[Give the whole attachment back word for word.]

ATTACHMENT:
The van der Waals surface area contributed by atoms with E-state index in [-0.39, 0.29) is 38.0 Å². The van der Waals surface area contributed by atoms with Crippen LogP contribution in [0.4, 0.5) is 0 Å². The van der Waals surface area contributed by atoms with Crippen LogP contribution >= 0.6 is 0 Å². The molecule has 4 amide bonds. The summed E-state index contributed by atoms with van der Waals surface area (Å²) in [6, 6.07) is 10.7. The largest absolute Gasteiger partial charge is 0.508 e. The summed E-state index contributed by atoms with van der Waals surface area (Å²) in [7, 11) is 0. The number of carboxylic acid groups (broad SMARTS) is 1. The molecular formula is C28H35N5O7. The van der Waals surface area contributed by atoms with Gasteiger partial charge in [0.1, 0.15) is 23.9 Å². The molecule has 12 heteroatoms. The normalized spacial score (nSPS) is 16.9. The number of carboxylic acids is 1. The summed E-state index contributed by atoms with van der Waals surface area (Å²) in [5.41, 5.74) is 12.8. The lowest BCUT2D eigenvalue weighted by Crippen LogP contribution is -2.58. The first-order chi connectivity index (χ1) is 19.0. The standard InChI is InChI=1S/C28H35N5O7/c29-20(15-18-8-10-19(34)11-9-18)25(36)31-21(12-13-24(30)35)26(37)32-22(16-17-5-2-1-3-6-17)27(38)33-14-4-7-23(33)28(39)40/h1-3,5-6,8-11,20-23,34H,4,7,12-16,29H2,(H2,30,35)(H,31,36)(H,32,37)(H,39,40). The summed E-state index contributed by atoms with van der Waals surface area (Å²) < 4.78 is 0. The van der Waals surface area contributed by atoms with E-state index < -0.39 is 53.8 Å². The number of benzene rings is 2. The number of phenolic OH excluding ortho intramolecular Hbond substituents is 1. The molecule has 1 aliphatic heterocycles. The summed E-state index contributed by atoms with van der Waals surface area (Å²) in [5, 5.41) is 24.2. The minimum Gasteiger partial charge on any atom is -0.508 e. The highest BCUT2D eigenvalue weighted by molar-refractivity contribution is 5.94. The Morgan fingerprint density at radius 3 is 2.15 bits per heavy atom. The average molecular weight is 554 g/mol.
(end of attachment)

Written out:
The van der Waals surface area contributed by atoms with E-state index in [-0.39, 0.29) is 38.0 Å². The van der Waals surface area contributed by atoms with Crippen LogP contribution in [0.4, 0.5) is 0 Å². The van der Waals surface area contributed by atoms with Crippen LogP contribution >= 0.6 is 0 Å². The molecule has 4 amide bonds. The summed E-state index contributed by atoms with van der Waals surface area (Å²) in [6, 6.07) is 10.7. The largest absolute Gasteiger partial charge is 0.508 e. The summed E-state index contributed by atoms with van der Waals surface area (Å²) in [7, 11) is 0. The number of carboxylic acid groups (broad SMARTS) is 1. The molecular formula is C28H35N5O7. The van der Waals surface area contributed by atoms with Gasteiger partial charge in [0.1, 0.15) is 23.9 Å². The molecule has 12 heteroatoms. The normalized spacial score (nSPS) is 16.9. The number of carboxylic acids is 1. The summed E-state index contributed by atoms with van der Waals surface area (Å²) in [5.41, 5.74) is 12.8. The lowest BCUT2D eigenvalue weighted by Crippen LogP contribution is -2.58. The first-order chi connectivity index (χ1) is 19.0. The standard InChI is InChI=1S/C28H35N5O7/c29-20(15-18-8-10-19(34)11-9-18)25(36)31-21(12-13-24(30)35)26(37)32-22(16-17-5-2-1-3-6-17)27(38)33-14-4-7-23(33)28(39)40/h1-3,5-6,8-11,20-23,34H,4,7,12-16,29H2,(H2,30,35)(H,31,36)(H,32,37)(H,39,40). The summed E-state index contributed by atoms with van der Waals surface area (Å²) < 4.78 is 0. The van der Waals surface area contributed by atoms with E-state index < -0.39 is 53.8 Å². The number of benzene rings is 2. The number of phenolic OH excluding ortho intramolecular Hbond substituents is 1. The molecule has 1 aliphatic heterocycles. The summed E-state index contributed by atoms with van der Waals surface area (Å²) in [5, 5.41) is 24.2. The minimum Gasteiger partial charge on any atom is -0.508 e. The highest BCUT2D eigenvalue weighted by molar-refractivity contribution is 5.94. The Morgan fingerprint density at radius 3 is 2.15 bits per heavy atom. The average molecular weight is 554 g/mol.